Cooking curry

(Note: I promise ‘I is for…” will be soon, and it won’t be Indian. I’m stalling for time because I’m busy and poor and need to locate an Indonesian restaurant, unless something else pulls ahead- go vote!)

Indian food is hands-down my favorite food to cook. Actually, “hands-down” is a big commitment. It’s my favorite food to cook lately but that’s probably because no one has taught me how to make Ethiopian yet. It’s great because I can cook it on the stove, keep an eye on it constantly, play around with tons of spices, and, most importantly add basically as much garlic as I so please.

For my birthday, Pete got me a private cooking lesson. It was great because I had the chance to learn about all the spices and their effects and understand each part of the process to making delicious curries…and then eat them. One of the recipes I learned was a really versatile base for any type of curry. I like it best with lamb, but it could be done with many other things, or altered slightly to become a bunch of other types of curries. Without further ado, here’s a step by step process to that curry base.

You’ll need:

  • 2 tbsp sunflower oil
  • 1 tbsp ghee
  • 1 dried red chilli
  • 5-8 black peppercorns
  • 3 cloves
  • 1 cardamom pod, split
  • 1 large cinnamon stick
  • 2 tsp cumin seeds
  • 2 medium red onions, chopped
  • 1 tin of chopped tomatoes
  • 3 (or 9…) cloves of garlic, grated
  • 1 tsp salt
  • 2 tsp cumin and coriander powder (which I think is a 60/40 ratio of cumin to coriander, but I don’t remember and just make it up as I go)
  • 1 tsp turmeric
  • magic paste (we’ll come to that)
  • 1 tsp tomato puree
  • 1 tsp ketchup
  • 1 tsp jaggery (or sugar, but jaggery is delicous)
  • 1 tsp garam masala
  • chopped cilantro to serve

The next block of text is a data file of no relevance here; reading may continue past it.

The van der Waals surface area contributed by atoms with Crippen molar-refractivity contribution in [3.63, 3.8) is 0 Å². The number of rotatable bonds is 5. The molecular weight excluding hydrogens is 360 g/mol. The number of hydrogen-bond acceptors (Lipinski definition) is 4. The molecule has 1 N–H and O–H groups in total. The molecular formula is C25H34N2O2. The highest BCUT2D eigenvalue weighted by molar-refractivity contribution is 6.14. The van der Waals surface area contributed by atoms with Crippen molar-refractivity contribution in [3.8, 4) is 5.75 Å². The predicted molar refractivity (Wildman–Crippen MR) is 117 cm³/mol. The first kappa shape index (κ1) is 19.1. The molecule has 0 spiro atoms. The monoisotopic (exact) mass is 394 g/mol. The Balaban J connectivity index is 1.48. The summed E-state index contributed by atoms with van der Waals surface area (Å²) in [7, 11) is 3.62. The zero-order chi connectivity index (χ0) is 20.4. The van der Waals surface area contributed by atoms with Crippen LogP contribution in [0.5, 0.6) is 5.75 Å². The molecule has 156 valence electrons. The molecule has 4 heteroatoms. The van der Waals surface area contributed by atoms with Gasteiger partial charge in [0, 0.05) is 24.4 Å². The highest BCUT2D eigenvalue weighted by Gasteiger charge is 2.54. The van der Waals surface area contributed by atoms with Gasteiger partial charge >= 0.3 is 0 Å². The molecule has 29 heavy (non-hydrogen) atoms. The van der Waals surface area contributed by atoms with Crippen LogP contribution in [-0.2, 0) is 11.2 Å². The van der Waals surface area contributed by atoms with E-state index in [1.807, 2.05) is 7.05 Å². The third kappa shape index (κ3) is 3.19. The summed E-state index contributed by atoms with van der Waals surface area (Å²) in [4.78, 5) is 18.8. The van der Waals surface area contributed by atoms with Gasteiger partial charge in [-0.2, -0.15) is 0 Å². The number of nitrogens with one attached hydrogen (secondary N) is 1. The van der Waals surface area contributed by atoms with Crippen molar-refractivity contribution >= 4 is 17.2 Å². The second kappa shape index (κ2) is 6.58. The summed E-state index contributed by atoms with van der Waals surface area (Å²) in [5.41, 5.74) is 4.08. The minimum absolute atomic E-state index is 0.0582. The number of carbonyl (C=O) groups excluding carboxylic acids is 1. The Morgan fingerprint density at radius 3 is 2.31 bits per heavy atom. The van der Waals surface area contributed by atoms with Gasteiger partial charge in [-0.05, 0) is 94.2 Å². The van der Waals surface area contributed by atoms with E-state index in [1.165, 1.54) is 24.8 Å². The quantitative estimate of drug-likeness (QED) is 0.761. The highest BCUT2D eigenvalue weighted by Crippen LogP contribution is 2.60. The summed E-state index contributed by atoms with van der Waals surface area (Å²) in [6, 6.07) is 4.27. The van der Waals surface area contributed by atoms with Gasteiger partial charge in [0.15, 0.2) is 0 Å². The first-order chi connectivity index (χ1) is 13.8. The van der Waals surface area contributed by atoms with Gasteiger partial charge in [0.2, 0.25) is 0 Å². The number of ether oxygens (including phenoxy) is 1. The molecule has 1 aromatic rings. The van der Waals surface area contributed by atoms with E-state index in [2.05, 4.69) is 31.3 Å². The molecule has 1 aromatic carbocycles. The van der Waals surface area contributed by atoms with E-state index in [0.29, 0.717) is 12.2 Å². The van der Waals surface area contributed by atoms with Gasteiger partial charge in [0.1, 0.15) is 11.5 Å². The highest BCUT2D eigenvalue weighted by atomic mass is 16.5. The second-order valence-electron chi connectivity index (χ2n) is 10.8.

First, marinate the meat (if you are using any.) Just mix it with:

  • about 2 tbsp plain yogurt
  • 1 tsp garam masala
  • 1 tsp ground coriander
  • 1 tsp ground cumin
  • 1 tsp salt
  • 1/2 tsp turmeric
Leave it in the fridge for at least 12 hours (if you have the time, if not, it’s not the end of the world- this curry was delicious and the lambe was only marinated for about 15 minutes.) But, yogurt does make meat really tender.

Then make “magic paste.” Magic paste might be slightly over-named, as it consists of only two ingredients, but it’s definitely convenient. To make magic paste, just combine equal amounts of ginger and whole green chillies (snap the ends off) and blend them with an immersion blender. This paste is great because it can be added to curries at any stage to adjust the heat.

Heat up the oil and when it’s warm, add the ghee. Whole spices are always added at the beginning, so next add red chilli, peppercorns, cloves, cardamom, and cinnamon (or, this stuff called cassia bark which is much cheaper and tastes exactly the same.) Wait for it to sizzle (and don’t get splashed by hot oil.) Then add the cumin- test a few to make sure it spatters before putting it all in. Put a lid over it and wait about 10 seconds until the fizzing stops.

Next add the onions and gently fry them for about 10 minutes, stirring occasionally.

When the onions are golden brown, add the chopped tomatoes, crushed garlic, jaggery, salt, cumin and coriander powder, tumeric, magic paste, tomato puree, and ketchup. Cook this sauce for 10 minutes, stirring every three, on a low heat with the lid on.

Then the sauce should be ready for the meat, which will cook for about 45 minutes (if lamb or chicken on the bone, less if chicken breast) with the lid on. It may look too thick at this stage, but don’t add water for at least 15 minutes, as the meat will release some water and you don’t want to end up with a watery curry. Add water if it’s too thick, take the lid off if it’s too thin…just play around.

And that’s it! Pete loooooves this one. I’m starting to wonder who’s benefiting more from this birthday gift…



About Steph

Eating my way through London, one letter at a time!
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